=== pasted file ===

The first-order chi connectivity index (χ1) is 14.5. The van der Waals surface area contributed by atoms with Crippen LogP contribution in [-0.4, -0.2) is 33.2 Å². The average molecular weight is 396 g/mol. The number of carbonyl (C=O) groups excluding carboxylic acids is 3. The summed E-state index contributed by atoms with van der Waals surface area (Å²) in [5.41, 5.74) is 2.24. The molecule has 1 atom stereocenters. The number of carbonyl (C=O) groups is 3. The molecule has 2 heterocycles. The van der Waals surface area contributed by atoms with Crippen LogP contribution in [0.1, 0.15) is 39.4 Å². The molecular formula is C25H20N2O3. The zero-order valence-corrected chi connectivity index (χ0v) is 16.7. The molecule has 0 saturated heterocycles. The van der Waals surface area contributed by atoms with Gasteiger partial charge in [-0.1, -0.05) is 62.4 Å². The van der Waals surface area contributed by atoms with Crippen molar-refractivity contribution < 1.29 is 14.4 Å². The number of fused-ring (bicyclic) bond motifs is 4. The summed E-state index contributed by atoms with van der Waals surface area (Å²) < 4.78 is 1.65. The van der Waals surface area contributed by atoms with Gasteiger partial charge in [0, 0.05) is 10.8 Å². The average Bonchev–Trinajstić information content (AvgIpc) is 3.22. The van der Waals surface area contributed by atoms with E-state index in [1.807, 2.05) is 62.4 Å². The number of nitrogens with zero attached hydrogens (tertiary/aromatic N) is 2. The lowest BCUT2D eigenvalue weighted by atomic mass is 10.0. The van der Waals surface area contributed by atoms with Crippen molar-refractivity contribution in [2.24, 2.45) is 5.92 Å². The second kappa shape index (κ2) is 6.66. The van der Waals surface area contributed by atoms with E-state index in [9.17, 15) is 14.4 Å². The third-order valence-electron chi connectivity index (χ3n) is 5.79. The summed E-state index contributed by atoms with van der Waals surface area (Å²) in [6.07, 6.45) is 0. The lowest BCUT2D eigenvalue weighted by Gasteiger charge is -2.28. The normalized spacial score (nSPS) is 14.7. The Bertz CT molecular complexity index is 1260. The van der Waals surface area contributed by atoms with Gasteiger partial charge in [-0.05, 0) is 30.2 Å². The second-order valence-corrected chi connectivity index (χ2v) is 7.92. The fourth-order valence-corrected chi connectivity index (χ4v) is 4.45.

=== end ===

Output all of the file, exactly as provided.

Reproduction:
The first-order chi connectivity index (χ1) is 14.5. The van der Waals surface area contributed by atoms with Crippen LogP contribution in [-0.4, -0.2) is 33.2 Å². The average molecular weight is 396 g/mol. The number of carbonyl (C=O) groups excluding carboxylic acids is 3. The summed E-state index contributed by atoms with van der Waals surface area (Å²) in [5.41, 5.74) is 2.24. The molecule has 1 atom stereocenters. The number of carbonyl (C=O) groups is 3. The molecule has 2 heterocycles. The van der Waals surface area contributed by atoms with Crippen LogP contribution in [0.1, 0.15) is 39.4 Å². The molecular formula is C25H20N2O3. The zero-order valence-corrected chi connectivity index (χ0v) is 16.7. The molecule has 0 saturated heterocycles. The van der Waals surface area contributed by atoms with Gasteiger partial charge in [-0.1, -0.05) is 62.4 Å². The van der Waals surface area contributed by atoms with Crippen molar-refractivity contribution < 1.29 is 14.4 Å². The number of fused-ring (bicyclic) bond motifs is 4. The summed E-state index contributed by atoms with van der Waals surface area (Å²) < 4.78 is 1.65. The van der Waals surface area contributed by atoms with Gasteiger partial charge in [0, 0.05) is 10.8 Å². The average Bonchev–Trinajstić information content (AvgIpc) is 3.22. The van der Waals surface area contributed by atoms with E-state index in [1.807, 2.05) is 62.4 Å². The number of nitrogens with zero attached hydrogens (tertiary/aromatic N) is 2. The lowest BCUT2D eigenvalue weighted by atomic mass is 10.0. The van der Waals surface area contributed by atoms with Crippen molar-refractivity contribution in [2.24, 2.45) is 5.92 Å². The second kappa shape index (κ2) is 6.66. The van der Waals surface area contributed by atoms with E-state index in [9.17, 15) is 14.4 Å². The third-order valence-electron chi connectivity index (χ3n) is 5.79. The summed E-state index contributed by atoms with van der Waals surface area (Å²) in [6.07, 6.45) is 0. The lowest BCUT2D eigenvalue weighted by Gasteiger charge is -2.28. The normalized spacial score (nSPS) is 14.7. The Bertz CT molecular complexity index is 1260. The van der Waals surface area contributed by atoms with Gasteiger partial charge in [-0.05, 0) is 30.2 Å². The second-order valence-corrected chi connectivity index (χ2v) is 7.92. The fourth-order valence-corrected chi connectivity index (χ4v) is 4.45.